To evaluate Syria’s ability to revive a dormant program, one would need to know what kind of research and production infrastructure the Syrian government currently possesses. There is, however, very little publicly available information on the scope of Syria’s bioweapons program, if any.

If Syria retains only a small research capability developed in its bioweapons program of the 1970s and ‘80s, the likelihood that it would be able to quickly produce sufficient amounts of bioweapons for retaliation is very slim. The country would first need to create the research, development, production, and weaponization infrastructure needed for a crash program, a process that may take several months to even years, particularly in a war zone. Assuming that the Syrians already have stocks of agents—and it is pure speculation to say they do— they will need to conduct exploratory research to determine which agent is the most promising as a bioweapon and develop a production process that will maintain the agent’s lethal characteristics during scale-up and storage. Creating this production capability is also neither easily or quickly achieved.

In the early 1980s, Iraq attempted to reactivate a biological weapons program that had been largely abandoned in the preceding decade; it took the Saddam Hussein regime three years—from 1983 to 1986—to conduct the needed exploratory research and identify the agents most desirable for bioweapons work. Even then, the Iraqis were able to develop only crude liquid agents that lost toxicity within six to eight months. They were also unable to develop a bioweapons-specific dissemination capability, relying instead on personnel from their chemical weapons program to adapt chemical bomb casings and warheads for bioweapons use. This strategy resulted in ineffective weapons that would have released agents upon impact, destroying most of the bio-agent in the process.

Even if Syria already has significant bioweapons infrastructure in place, reactivating it would not necessarily be a quick or simple process. When in the early 1980s Soviet-era authorities decided to activate the mobilization facility in Stepnogorsk, Kazakhstan in order to produce anthrax, it took about two years to launch production, even though the facility had been established for several years and had the equipment and minimum staff needed for its operation. The suggestion that Syria could swiftly launch a crash program from a long-dormant infrastructure and produce effectively weaponized agents in amounts sufficient for a retaliatory military attack seems a considerable stretch from likely reality.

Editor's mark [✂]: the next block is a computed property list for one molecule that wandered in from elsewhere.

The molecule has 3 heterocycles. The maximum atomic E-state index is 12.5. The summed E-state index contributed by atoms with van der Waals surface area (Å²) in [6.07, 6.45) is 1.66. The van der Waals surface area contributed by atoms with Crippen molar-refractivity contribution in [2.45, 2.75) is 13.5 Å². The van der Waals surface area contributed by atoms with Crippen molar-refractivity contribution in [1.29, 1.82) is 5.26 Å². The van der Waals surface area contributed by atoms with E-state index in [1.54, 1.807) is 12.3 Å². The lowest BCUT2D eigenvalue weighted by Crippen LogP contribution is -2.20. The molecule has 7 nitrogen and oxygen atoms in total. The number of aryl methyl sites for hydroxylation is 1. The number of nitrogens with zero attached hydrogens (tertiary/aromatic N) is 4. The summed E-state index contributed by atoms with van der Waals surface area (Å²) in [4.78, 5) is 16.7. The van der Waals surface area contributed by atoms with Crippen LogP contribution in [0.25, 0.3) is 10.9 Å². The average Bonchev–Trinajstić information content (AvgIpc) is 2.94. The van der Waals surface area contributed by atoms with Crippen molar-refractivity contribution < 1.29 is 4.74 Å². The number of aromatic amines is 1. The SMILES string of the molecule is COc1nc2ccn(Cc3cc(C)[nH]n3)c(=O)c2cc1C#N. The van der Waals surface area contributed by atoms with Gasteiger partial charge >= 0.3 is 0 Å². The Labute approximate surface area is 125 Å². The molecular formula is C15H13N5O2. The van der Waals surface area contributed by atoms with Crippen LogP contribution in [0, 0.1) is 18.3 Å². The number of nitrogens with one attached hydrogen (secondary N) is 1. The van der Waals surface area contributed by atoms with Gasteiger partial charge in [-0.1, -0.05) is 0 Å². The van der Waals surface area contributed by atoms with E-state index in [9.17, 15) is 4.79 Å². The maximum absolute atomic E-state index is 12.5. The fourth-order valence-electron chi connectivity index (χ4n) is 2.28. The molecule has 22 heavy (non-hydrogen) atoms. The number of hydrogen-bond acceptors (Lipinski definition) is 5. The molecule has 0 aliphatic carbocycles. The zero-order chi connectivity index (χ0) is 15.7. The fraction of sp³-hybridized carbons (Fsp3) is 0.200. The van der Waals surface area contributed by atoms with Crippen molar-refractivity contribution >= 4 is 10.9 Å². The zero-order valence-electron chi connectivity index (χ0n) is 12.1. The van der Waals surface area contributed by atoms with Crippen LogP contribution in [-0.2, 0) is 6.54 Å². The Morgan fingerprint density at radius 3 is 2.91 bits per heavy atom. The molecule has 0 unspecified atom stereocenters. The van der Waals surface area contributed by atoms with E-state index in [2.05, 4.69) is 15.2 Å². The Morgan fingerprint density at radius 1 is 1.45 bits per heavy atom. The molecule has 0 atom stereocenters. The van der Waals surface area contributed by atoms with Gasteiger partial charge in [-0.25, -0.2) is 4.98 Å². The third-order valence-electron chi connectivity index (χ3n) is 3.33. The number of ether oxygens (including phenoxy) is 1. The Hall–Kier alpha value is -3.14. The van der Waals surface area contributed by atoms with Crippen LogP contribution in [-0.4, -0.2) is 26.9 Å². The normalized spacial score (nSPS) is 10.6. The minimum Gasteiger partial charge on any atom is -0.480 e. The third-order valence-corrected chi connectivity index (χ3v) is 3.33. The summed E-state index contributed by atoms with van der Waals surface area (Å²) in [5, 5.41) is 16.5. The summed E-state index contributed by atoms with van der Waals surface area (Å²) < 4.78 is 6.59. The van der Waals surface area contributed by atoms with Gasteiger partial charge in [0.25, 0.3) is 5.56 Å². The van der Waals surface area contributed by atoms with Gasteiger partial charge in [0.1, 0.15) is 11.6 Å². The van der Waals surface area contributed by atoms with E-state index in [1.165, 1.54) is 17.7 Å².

Read the rest of the piece here.

(Image credit: Scott Montreal/Flickr)

In-Depth: The Syrian “Red Line” and the Importance of Multilateral Action

The Chemical Weapons Red Line: a tedious response to the Syrian crisis and how international treaties should guide multilateral reaction

By Chris Brown, PhD Candidate

Inspectors from the United Nations (UN) are expected to report their findings on Saturday about whether chemical weapons (CW) were used in rocket attacks in Syria last week. Depending on the degradation rate and other properties of a chemical agent, if any, used in the attack, the UN investigation may also reveal what kind of weapon(s) was deployed. Sarin and VX nerve agents top the list of likely possibilities given the types of symptoms and number of casualties reported after the attacks. But determining if and which chemical agent(s) was used in Syria is only the beginning of what should be a far more complex investigation before any international action occurs. It is crucial to determine who used the agent, against whom, and what international legal obligations the user was bound by at the time of use. Only then can the international community establish a clear basis for action in Syria.